For freelancers, ‘brand’ is ultimately all about you. A fancy website and a clever tagline will help to draw people in, but what will make them buy your services is you and your professionalism.
Protecting your understanding of your business
Whatever your business goals, it’s pointless making plans if you don’t have clear and accurate information about where you are now and where you want to go.
For years I’ve been tracking various metrics about my business, but last year for the first time I wrote myself a short annual report (you can read about my process here). The clarity this gave me was invaluable. Some of my gut feelings were dispelled and some confirmed, and as a result I felt far more confident making plans for the next year and beyond.
Tracking this sort of information doesn’t have to be onerous. I do some of mine in a custom database I wrote, but there’s really no need to use anything other than a spreadsheet or two. The key thing is to track and analyse data in a targeted manner – choose whatever metrics make sense for you and that will help you to work towards your goals. Churning through data for the sake of it will get you nowhere.
By now you’ll have spotted the thread running through all of this – as a freelancer, when you protect your business, you’re ultimately protecting yourself. There’s a stereotype that people need to be ruthless to succeed in business. If that’s true, though, I’d argue that what is needed is ruthless balance.
At the risk of sounding like a complete cliché, a few years ago a health issue forced me to reconsider my attitude to my work. My hours had been too long and I hadn’t been giving myself enough holidays. I decided that from then on, I would be ruthless about taking enough time off and saying ‘no’ to projects that would have meant working crazy hours. This was nerve wracking – I was changing principles and practices that had seen my business consistently grow over the decade I’d been freelance. However, since I made these changes (setting aside the effects of the pandemic), I’ve had two of my best years in business.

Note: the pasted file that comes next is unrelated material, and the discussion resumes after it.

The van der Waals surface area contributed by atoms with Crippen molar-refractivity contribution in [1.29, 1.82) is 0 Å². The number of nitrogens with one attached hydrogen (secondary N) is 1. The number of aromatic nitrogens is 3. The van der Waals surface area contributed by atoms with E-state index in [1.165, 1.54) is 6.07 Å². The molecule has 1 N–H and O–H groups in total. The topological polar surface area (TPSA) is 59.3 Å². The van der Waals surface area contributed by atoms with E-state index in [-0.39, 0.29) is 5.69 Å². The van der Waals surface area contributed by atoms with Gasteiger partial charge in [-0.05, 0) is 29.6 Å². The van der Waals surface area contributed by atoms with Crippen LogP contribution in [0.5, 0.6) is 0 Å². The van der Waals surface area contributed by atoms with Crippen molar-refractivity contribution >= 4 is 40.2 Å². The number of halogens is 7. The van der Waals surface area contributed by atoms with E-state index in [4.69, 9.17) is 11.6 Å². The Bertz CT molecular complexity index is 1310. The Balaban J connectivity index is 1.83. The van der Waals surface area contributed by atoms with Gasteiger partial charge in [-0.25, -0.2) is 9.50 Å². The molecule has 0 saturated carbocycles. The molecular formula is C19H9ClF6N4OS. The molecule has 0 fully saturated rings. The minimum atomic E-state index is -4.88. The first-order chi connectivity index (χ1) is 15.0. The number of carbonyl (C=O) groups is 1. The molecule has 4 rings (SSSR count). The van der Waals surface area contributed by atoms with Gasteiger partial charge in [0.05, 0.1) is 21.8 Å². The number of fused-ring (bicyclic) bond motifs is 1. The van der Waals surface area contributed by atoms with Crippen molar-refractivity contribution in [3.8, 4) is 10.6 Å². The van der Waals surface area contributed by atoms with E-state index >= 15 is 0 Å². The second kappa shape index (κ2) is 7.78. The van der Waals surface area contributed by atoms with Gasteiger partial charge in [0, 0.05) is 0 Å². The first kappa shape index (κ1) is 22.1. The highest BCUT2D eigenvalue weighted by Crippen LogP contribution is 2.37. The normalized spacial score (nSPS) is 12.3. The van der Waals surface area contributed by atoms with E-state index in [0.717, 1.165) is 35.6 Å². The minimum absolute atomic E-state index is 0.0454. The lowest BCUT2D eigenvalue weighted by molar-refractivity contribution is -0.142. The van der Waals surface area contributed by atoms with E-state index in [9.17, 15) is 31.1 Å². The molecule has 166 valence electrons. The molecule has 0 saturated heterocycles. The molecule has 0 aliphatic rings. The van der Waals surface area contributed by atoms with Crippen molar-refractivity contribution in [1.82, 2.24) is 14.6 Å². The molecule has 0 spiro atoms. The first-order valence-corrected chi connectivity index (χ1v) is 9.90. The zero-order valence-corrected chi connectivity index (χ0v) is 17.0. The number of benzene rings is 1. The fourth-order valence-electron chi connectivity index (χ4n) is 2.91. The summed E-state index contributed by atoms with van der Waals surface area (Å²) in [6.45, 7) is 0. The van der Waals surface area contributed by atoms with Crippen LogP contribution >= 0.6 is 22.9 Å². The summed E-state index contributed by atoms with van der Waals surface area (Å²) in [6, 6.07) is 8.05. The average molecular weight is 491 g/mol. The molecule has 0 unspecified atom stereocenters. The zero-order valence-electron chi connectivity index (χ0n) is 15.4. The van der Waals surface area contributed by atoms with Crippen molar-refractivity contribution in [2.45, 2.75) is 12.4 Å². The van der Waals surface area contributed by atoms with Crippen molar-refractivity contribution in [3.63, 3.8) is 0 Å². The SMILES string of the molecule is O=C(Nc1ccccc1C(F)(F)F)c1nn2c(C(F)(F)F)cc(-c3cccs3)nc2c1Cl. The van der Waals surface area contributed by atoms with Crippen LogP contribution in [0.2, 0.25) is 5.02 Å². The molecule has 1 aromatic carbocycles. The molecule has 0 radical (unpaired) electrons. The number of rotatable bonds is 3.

I firmly believe that establishing a healthier work–life balance has improved my all-round ability to operate my business and offer a good service to my clients. By being more ruthlessly balanced, I have traded an always-say-yes mentality for a more proactive and mindful way of running my business.
Ruthless balance: protecting your freelance business
If all of this seems a bit too Herculean, remember that the message here is to protect, not necessarily to extend or enhance. In this era – in which it seems that a new world-shaking news story is always around the corner – mental resilience can feel fleeting.
When that’s the case, protecting your freelance business can be about doing the minimum needed to survive – to keep things ticking over until circumstances improve and you can start to think about ‘protecting’ more in terms of building for the future. So the idea of protecting your business should not be used as a stick to beat yourself with – more as a gentle reminder to keep some core ideas in mind and act on them whenever you can. (HBR has some tips in ‘How to Make Peace with Feeling Less Ambitious’ if you need them.)
Protecting your business is about far more than your contracts and your insurance. It’s about you – and the many ways you can ensure you live a healthy, mentally invigorating life as the enthusiastic owner of your very own business.